Below is a screen grab from a video footage released by ISIL yesterday. Surely by no coincidence, they picked to announce (and showcase) the brutal beheading of 21 Egyptian Christians on a Sunday, the Lord’s Day. Superimposed on the image is a verse from Revelations 20, a powerful symbolic redemption of an image meant to terrorize and paralyze. I have faith that all the angels and saints have welcomed these 21 souls, as well as all the other faithful martyrs, into the full presence of God’s love in heaven. Hope does not put us to shame.
In the video, one of the murderers declare, “We will conquer Rome, by Allah’s permission.” Little do they know that the ultimate victory has long been secured, and it will belong to Christ. Hope does not put us to shame.
This has been a very stern reminder that Christian persecution, though far less felt in our part of the world, is very real. Let us pray that God would grant us the grace to have faiths as strong as those of these martyrs, and the courage to profess, defend, and live out our faiths wherever we go. And let us also pray for the intercession of these faithful brothers in Christ who are now part of the “great cloud of witnesses” (Hebrews 12:1) that surrounds us.
And last but not least, join me in praying for the people responsible for all this savagery, that they may repent and be awakened to God’s goodness and truths. They, too, were created and are loved by Christ who cries, “Father, forgive them; for they do not know what they are doing.”
In continuing with my streak of alternative cultural depictions of Mary and Jesus, here is “Madonna and Child as Vietnamese”! This one was inspired by my recent trip to Vietnam, where I celebrated Christmas with my family and many faithful locals.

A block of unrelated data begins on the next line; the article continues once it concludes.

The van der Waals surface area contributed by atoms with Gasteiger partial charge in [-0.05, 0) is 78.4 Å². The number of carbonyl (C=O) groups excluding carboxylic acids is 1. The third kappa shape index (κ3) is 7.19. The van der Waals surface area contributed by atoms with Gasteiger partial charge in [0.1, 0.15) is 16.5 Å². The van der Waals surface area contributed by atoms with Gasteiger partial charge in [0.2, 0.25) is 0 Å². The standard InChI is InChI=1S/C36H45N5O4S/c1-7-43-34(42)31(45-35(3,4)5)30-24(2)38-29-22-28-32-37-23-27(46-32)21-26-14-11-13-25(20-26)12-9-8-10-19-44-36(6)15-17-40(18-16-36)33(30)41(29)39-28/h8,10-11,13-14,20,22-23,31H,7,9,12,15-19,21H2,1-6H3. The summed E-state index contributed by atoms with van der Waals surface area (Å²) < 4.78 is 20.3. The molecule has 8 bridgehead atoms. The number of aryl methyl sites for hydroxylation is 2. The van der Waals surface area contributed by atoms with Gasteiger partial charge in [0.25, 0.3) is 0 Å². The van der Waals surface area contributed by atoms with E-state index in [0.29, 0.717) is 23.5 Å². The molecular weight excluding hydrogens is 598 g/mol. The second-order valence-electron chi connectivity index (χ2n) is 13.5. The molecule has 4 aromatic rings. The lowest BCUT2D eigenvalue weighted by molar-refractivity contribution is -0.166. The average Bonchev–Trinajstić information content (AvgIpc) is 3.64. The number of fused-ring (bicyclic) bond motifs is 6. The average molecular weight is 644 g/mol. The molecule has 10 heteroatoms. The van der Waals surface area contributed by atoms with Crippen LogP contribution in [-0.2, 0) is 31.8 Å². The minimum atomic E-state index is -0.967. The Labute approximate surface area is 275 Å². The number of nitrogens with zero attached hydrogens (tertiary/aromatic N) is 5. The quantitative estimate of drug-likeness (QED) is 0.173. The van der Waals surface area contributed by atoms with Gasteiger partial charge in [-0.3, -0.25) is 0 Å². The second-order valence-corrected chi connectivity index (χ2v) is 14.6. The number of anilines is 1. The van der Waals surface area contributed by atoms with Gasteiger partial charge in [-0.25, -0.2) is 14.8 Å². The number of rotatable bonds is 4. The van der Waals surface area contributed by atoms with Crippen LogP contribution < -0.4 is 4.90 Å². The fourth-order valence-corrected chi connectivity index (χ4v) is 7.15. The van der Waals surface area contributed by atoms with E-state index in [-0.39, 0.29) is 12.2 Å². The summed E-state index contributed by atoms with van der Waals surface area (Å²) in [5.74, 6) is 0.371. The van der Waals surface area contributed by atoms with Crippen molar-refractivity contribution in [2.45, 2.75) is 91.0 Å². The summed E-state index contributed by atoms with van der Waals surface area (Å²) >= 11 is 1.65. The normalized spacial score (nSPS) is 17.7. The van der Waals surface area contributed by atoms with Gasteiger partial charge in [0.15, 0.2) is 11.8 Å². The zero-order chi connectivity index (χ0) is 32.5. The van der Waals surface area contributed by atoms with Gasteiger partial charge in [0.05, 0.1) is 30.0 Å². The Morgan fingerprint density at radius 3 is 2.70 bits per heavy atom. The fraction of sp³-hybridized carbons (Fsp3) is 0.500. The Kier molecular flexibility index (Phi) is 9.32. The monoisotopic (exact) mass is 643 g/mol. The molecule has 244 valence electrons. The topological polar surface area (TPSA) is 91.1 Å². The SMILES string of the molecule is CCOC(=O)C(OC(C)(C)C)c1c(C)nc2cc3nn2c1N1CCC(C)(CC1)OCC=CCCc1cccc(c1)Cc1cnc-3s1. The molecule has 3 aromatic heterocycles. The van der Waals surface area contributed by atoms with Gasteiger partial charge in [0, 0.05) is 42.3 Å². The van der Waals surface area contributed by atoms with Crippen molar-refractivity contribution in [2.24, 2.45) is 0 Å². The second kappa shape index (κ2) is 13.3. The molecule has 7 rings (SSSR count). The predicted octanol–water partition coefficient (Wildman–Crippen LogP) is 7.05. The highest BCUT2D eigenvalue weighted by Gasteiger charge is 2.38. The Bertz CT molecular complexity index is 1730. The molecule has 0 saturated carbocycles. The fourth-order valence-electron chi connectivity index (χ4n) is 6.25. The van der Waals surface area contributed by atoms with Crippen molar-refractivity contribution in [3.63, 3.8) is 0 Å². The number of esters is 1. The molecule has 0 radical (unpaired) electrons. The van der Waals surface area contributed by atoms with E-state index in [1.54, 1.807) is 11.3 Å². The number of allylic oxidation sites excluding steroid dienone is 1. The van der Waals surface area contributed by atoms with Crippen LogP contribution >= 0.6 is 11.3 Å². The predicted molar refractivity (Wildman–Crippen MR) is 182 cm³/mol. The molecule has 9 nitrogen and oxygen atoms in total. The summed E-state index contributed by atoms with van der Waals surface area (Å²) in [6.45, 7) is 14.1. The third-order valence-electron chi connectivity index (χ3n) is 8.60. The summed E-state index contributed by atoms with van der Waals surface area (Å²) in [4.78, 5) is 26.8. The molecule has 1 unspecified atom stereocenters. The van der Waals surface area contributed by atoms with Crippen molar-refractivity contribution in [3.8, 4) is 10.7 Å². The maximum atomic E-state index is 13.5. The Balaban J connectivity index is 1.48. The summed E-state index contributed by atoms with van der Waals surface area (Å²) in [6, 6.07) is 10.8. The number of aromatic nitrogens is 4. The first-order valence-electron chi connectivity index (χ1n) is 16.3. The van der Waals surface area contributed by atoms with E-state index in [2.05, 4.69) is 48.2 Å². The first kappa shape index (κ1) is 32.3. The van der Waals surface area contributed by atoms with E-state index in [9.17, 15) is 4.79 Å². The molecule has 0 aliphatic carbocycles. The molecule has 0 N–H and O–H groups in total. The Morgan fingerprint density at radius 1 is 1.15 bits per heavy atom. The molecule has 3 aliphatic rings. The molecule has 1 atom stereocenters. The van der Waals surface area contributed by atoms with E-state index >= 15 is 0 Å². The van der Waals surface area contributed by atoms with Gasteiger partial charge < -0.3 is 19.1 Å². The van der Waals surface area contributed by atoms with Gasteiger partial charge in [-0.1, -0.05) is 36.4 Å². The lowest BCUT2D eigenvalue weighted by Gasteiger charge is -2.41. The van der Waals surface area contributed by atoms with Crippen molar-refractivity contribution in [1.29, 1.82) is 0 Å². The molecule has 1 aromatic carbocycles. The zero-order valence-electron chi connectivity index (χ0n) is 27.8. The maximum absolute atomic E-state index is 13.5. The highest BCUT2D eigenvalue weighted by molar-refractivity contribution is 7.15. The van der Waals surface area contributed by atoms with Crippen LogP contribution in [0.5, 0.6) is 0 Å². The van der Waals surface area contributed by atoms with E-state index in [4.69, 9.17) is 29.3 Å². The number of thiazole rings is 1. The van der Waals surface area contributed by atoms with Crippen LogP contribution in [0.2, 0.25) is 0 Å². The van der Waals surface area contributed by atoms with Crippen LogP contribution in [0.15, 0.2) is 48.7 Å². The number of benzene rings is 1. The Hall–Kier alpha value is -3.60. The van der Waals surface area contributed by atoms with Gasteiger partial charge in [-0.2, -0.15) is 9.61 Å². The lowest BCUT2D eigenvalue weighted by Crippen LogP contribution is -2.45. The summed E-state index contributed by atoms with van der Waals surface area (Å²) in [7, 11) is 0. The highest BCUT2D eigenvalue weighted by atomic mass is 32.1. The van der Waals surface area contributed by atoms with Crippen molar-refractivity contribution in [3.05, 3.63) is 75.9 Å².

I could have gone for a more regal look, a la the famed images of Our Lady of La Vang:
But I thought I’d portray a different side, focusing more on her intimate, maternal love for Jesus. At the same time, to retain that sense reverence, I deliberately left lines unfinished to convey a sense of timelessness and eternity. Let me know what you think! 🙂
I created this piece while contemplating the meaning of Epiphany, a Christian feast day that celebrates the manifestation of Jesus as the long-awaited Messiah of Israel, the only Son of God, and Savior of the world. The feast commemorates primarily the visit of the Magi to baby Jesus, marking His first physical manifestation to the gentiles, of which I am one.
It is recorded that the Magi brought with them gold, frankincense, and myrrh, and laid their gifts before the Child in the manger. These were expensive gifts brought by kings from faraway, and I thought about how, some thirty years later, Jesus would also accept the humble offering of five loaves and two fishes, and miraculously used it to feed thousands of hungry people.
I don’t have much to present before my King. But He works miracles, and all He needs is my “amen.” As the Blessed Virgin Mary once said in humble and faithful obedience:
Let it be done to me according to your word. (Luke 1:38)
Love sometimes does strange things. It takes great risks and goes to extreme lengths that many would call foolish. On that first Christmas day, God’s foolishness was wiser than men, and His weakness was stronger than men. It took them all by surprise.
But this, of course, was part of God’s strategy. The element of surprise is critical in warfare. And Christmas was an act of warfare. In fact it was D-Day, the day of deliverance. The preparation had taken centuries, but now it was time for the Conqueror to land on enemy occupied territory. He came in humility, and would finish the conquest thirty years later by the greatest act of humility the world had ever seen.
Wishing everyone a merry Christmas from Hanoi, Vietnam!
(Pictured above: Christmas morning mass at St. Joseph’s Cathedral in Hanoi)
After working on all those illustrations of Baby Jesus and the Blessed Virgin Mary, I remembered that he also had an earthly foster-father. A courageous, gentle, humble, hardworking, and faithful one. Below is my depiction of St. Joseph teaching young Jesus some basics of carpentry.
This one’s for all the fathers and fathers-to-be. A blessed Advent to you! 🙂 I will be away in Vietnam for the next few days, so expect my next post to be in 2015…